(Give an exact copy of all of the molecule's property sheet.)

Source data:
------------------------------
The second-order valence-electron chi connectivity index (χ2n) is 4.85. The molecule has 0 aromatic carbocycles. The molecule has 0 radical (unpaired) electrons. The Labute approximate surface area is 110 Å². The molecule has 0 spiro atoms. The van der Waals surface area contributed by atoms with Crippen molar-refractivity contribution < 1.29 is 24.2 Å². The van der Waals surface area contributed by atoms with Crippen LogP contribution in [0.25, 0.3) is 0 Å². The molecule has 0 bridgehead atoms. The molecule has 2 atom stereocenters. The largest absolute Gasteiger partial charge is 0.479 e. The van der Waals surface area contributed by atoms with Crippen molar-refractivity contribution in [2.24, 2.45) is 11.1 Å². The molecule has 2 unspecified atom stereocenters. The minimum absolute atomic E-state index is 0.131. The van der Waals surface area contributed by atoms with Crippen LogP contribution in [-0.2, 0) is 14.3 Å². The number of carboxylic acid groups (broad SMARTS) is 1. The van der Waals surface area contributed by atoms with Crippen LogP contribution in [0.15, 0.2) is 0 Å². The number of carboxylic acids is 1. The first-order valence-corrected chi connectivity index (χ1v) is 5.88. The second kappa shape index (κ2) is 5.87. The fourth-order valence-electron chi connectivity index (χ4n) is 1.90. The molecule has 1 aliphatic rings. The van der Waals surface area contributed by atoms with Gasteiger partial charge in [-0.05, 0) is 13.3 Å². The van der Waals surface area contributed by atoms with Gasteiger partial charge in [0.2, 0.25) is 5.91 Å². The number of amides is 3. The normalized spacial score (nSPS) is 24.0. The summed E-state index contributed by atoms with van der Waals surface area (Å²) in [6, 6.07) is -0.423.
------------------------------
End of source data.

The second-order valence-electron chi connectivity index (χ2n) is 4.85. The molecule has 0 aromatic carbocycles. The molecule has 0 radical (unpaired) electrons. The Labute approximate surface area is 110 Å². The molecule has 0 spiro atoms. The van der Waals surface area contributed by atoms with Crippen molar-refractivity contribution < 1.29 is 24.2 Å². The van der Waals surface area contributed by atoms with Crippen LogP contribution in [0.25, 0.3) is 0 Å². The molecule has 0 bridgehead atoms. The molecule has 2 atom stereocenters. The largest absolute Gasteiger partial charge is 0.479 e. The van der Waals surface area contributed by atoms with Crippen molar-refractivity contribution in [2.24, 2.45) is 11.1 Å². The molecule has 2 unspecified atom stereocenters. The minimum absolute atomic E-state index is 0.131. The van der Waals surface area contributed by atoms with Crippen LogP contribution in [-0.2, 0) is 14.3 Å². The number of carboxylic acid groups (broad SMARTS) is 1. The van der Waals surface area contributed by atoms with Crippen LogP contribution in [0.15, 0.2) is 0 Å². The number of carboxylic acids is 1. The first-order valence-corrected chi connectivity index (χ1v) is 5.88. The second kappa shape index (κ2) is 5.87. The fourth-order valence-electron chi connectivity index (χ4n) is 1.90. The molecule has 1 aliphatic rings. The van der Waals surface area contributed by atoms with Gasteiger partial charge in [-0.05, 0) is 13.3 Å². The van der Waals surface area contributed by atoms with Gasteiger partial charge in [0.2, 0.25) is 5.91 Å². The number of amides is 3. The normalized spacial score (nSPS) is 24.0. The summed E-state index contributed by atoms with van der Waals surface area (Å²) in [6, 6.07) is -0.423.